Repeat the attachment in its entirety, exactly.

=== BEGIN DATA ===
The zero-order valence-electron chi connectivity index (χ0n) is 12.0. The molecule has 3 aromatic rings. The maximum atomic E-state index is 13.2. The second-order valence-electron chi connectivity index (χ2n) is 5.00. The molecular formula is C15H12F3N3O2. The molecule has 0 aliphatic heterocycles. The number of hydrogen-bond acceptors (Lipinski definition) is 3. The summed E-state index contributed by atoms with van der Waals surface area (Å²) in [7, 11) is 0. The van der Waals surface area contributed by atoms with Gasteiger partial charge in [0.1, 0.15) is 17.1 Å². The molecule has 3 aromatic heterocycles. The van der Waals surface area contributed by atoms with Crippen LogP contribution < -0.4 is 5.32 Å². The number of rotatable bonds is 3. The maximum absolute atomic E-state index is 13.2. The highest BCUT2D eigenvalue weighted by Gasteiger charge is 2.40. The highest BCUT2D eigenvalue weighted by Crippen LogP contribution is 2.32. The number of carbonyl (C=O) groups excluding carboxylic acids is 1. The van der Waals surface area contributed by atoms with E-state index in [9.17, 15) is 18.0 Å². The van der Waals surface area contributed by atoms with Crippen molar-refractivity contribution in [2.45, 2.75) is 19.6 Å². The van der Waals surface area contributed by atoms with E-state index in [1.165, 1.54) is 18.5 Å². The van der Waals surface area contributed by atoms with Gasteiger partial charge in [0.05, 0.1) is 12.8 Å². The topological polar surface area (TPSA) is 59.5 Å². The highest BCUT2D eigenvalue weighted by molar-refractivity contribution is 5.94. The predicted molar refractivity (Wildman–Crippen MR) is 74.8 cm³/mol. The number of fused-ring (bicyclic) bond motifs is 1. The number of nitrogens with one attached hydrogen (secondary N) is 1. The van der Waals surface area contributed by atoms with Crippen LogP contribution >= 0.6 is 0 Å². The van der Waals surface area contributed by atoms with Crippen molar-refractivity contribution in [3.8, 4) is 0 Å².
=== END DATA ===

The zero-order valence-electron chi connectivity index (χ0n) is 12.0. The molecule has 3 aromatic rings. The maximum atomic E-state index is 13.2. The second-order valence-electron chi connectivity index (χ2n) is 5.00. The molecular formula is C15H12F3N3O2. The molecule has 0 aliphatic heterocycles. The number of hydrogen-bond acceptors (Lipinski definition) is 3. The summed E-state index contributed by atoms with van der Waals surface area (Å²) in [7, 11) is 0. The van der Waals surface area contributed by atoms with Gasteiger partial charge in [0.1, 0.15) is 17.1 Å². The molecule has 3 aromatic heterocycles. The van der Waals surface area contributed by atoms with Crippen LogP contribution < -0.4 is 5.32 Å². The number of rotatable bonds is 3. The maximum absolute atomic E-state index is 13.2. The highest BCUT2D eigenvalue weighted by Gasteiger charge is 2.40. The highest BCUT2D eigenvalue weighted by Crippen LogP contribution is 2.32. The number of carbonyl (C=O) groups excluding carboxylic acids is 1. The van der Waals surface area contributed by atoms with E-state index in [9.17, 15) is 18.0 Å². The van der Waals surface area contributed by atoms with Crippen molar-refractivity contribution in [2.45, 2.75) is 19.6 Å². The van der Waals surface area contributed by atoms with E-state index in [1.165, 1.54) is 18.5 Å². The van der Waals surface area contributed by atoms with Gasteiger partial charge in [0.05, 0.1) is 12.8 Å². The topological polar surface area (TPSA) is 59.5 Å². The highest BCUT2D eigenvalue weighted by molar-refractivity contribution is 5.94. The predicted molar refractivity (Wildman–Crippen MR) is 74.8 cm³/mol. The number of fused-ring (bicyclic) bond motifs is 1. The number of nitrogens with one attached hydrogen (secondary N) is 1. The van der Waals surface area contributed by atoms with Crippen LogP contribution >= 0.6 is 0 Å². The van der Waals surface area contributed by atoms with Crippen molar-refractivity contribution in [3.8, 4) is 0 Å².